In 1952, the Supreme Court ruled against the Commissioner of Education of New York’s censorship of a “sacrilegious,” deeming the censorship as a first amendment violation. New York movie distributor Joseph Burstyn attempted to release a controversial Italian film labeled as “anti-catholic.” While critically praised, the Italian short film “The Miracle” was met with animosity from a morally guarded public. There were several protests worldwide, which condemned the film as blasphemy. Under pressure from a vocal public, the New York State Board of Regents, acting through the Commissioner of Education, revoked the film’s license under the pretense of “sacrilege.”
Written by and starring Federico Fellini, "The Miracle" was at the center of the landmark Supreme Court decision that changed the role of censorship in American film.
Burstyn appealed the Commissioner’s actions to the New York, and ultimately, the Supreme Court. He argued that the decision was in violation of the First Amendment. Film, Burstyn’s lawyers argued, is an artistic medium, not just a business, whose expression is protected by the Constitution. Labeling the film as “sacrilegious” was irrelevant in this context — if film is expression that does not infringe on the constitutional rights of others, than its content is guaranteed protection. Under the same amendment, the New York State government’s decision to censor for religious content further violates the separation of church and state. The term sacrilege is vague and could be used as an umbrella term for further free speech restriction.
The Supreme Court’s decision helped define what film meant to 20th century American culture. Film was recognized as an artistic medium and given the same rights as any other form of expression. The decision was a landmark case, weakening censorship and expanding the subject matter of films:
“Though the Constitution does not require absolute freedom to exhibit every motion picture of every kind at all times and all places, there is no justification in this case for making an exception to the basic principles of freedom of expression previously announced by this Court with respect to other forms of expression.”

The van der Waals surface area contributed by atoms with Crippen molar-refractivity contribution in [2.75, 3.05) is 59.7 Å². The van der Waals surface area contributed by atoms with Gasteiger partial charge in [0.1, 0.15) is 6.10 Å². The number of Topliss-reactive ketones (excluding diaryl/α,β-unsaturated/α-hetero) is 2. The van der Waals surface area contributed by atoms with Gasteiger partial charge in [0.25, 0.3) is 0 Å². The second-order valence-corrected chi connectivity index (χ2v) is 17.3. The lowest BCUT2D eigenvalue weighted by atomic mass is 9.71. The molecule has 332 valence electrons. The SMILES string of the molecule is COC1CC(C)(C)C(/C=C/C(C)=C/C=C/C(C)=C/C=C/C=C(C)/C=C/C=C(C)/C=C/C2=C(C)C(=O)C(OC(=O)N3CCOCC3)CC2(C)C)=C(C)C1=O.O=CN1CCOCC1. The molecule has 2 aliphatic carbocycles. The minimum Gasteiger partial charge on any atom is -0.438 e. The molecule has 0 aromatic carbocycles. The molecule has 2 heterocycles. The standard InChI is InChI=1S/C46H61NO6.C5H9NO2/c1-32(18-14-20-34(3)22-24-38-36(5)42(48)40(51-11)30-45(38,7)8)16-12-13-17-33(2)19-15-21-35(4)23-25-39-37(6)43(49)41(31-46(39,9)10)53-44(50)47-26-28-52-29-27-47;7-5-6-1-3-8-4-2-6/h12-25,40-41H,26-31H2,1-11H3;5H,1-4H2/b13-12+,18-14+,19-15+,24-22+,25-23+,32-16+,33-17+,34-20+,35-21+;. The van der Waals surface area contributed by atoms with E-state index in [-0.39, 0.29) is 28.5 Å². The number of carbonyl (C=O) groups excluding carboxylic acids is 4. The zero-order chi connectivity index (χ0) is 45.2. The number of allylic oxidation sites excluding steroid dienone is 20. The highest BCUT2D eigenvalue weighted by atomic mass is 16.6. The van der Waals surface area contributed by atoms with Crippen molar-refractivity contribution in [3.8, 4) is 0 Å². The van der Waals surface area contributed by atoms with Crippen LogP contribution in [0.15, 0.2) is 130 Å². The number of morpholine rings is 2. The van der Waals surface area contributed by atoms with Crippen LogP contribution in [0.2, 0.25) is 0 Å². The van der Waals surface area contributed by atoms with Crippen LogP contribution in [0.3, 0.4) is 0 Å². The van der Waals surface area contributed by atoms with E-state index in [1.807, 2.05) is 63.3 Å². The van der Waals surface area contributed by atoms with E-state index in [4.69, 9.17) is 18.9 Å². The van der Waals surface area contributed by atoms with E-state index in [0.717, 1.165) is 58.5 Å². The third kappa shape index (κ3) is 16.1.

Despite the public outcry for moral decency, the nine Justices of the Vinson Court unanimously sided with Burstyn, reversing the judgment of the New York Court of Appeals.
The Vinson Court - Front row, left to right: Felix Frankfurter, Hugo Black, Fred Vinson, Stanley Reed, and William O. Douglas. Back row: Tom Clark, Robert Jackson, Harold Burton, and Sherman Minton.
This decision helped to usher in a new area of filmic exploration (as well exploitation). With the United States government supporting the idea that film is expression, more and more filmmakers began exploring taboo subject matters. Within two decades, American film had overcome many of the moral censorships imposed in the 1930’s, and was free to explore themes and ideas with the pubic. As times and attitudes have changed over the generations, film remains a relative constant — a window into bygone eras of morality.
Censorship imposed prior to this decision forced creative solutions to thematically limited material. For instance, when dealing with themes like non-marital intercourse, homosexuality, politics, race, or religion, filmmakers had to circumvent directness with metaphor, innuendo, and symbolism. These restrictions forced artists to explore alternative methods to incorporate taboo themes, furthering cinematic language.
However, censorship ultimately inhibits the artist from expressing ideas they deem truthful. By inhibiting expression, the government does a great disservice to the public’s natural liberties. The public’s relative morality is not as important as the public’s ability to share ideas, including the ability to discuss what constitutes morality.
Read about Joseph Burstyn, Inc. v. Wilson on Wikipedia.
May 6, 2010 | Categories: Intro to Mass Media, Uncategorized | Tags: censorship, Federico Fellini, Freedom of Speech, Joseph Burstyn, Michael McVey, skiffleboom, Supreme Court, The Miracle, Vinson Court, Wilson | Leave a comment